It seems that every evening newscast is filled with war news. We sit in our living rooms filled with dread as the visions of blood and bodies fill the screen. We wonder what will come next. We speculate about how it will affect our daily lives. Sometimes in the midst of it all we get the feeling we are alone in our fears. However, as a reminder that our ancestors have surely been through this before, I offer these headlines and bits of news from the Caddo Herald, August 10, 1945:
Russia Declares War
Russia declared war on Japan Wednesday and is fighting in Manchuria to help allies bring war to a quick end. Washington reaction was immediate and sure. Together with the great new weapon of atomic bombing, Russia’s entry into the battle of the Pacific means that Japan cannot long survive….
Atomic Bomb Used!
Atomic Bomb Seals the Doom of Japanese Land
Atomic energy, the most powerful destructive force ever harnessed by man, is now turned loose on Japan by U.S. bombers thru which the Japanese face the threat of utter destruction and desolation; and their surrender may be greatly speeded…
Paul Jenkins, of Caddo was a worker for nine months on the atomic bomb plant in Washington, but he was not allowed to know much about what it was he was working on.
Ms. Sgt. Irlie R. Bardwell, who is home on sick leave from McCloskey Hospital after returning from overseas. He has been in three major battles for which he was awarded combat stars while serving with I Co. 145th Infantry Division in the Philippines. He is in Caddo visiting his mother and his sisters Irene and Cathlene.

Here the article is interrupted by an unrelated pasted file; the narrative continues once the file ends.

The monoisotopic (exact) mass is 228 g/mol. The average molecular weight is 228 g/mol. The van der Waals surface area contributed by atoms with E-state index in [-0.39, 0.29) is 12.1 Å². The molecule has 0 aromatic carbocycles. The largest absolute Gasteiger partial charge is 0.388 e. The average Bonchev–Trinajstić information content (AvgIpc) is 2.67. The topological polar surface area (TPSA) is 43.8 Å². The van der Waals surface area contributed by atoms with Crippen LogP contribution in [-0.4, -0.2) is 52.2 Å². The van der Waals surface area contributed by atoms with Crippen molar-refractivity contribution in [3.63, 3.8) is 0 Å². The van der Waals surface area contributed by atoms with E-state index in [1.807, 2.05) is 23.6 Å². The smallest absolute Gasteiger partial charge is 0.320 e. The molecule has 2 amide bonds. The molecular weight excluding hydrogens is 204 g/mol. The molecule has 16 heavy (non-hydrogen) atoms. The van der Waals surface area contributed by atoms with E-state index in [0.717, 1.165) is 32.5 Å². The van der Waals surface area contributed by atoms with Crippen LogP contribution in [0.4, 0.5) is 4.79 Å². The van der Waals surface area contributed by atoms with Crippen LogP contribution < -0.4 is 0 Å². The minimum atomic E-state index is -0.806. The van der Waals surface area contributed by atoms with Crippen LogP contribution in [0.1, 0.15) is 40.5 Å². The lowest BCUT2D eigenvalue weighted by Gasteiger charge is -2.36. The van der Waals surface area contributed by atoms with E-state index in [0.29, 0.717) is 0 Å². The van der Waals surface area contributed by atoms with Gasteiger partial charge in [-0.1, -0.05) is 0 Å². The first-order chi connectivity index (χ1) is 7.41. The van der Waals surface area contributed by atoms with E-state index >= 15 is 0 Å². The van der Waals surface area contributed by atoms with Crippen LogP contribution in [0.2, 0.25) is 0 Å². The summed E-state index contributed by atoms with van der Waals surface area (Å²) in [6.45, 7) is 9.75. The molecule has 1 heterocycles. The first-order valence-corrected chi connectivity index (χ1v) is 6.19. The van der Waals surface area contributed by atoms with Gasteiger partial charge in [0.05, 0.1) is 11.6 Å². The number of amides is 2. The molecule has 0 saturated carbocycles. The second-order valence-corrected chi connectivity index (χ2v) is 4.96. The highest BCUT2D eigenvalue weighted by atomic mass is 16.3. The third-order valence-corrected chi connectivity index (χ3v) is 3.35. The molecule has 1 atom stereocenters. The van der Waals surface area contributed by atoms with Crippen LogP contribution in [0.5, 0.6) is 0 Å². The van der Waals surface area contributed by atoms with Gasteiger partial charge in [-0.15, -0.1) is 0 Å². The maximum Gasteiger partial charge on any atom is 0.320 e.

W. B. Bardwell has 12 grandsons in the service.
Capt. James Mills is at home after sixteen months overseas in England and France. He is the son of Mr. and Mrs. J.W. Mills.
I. A. Harris received a parcel Monday from his son Charles in Germany that contained a large German swastika flag, two long knives, three field glasses and two small knives that he captured in Germany. Charles was with Gen. Patton in the Third army in its swipe through Germany, and captured these and many other articles of the Germans, which he kept as war booty. More of it is on the way home. Charles also is on this way home, but does not have any idea of when he will arrive.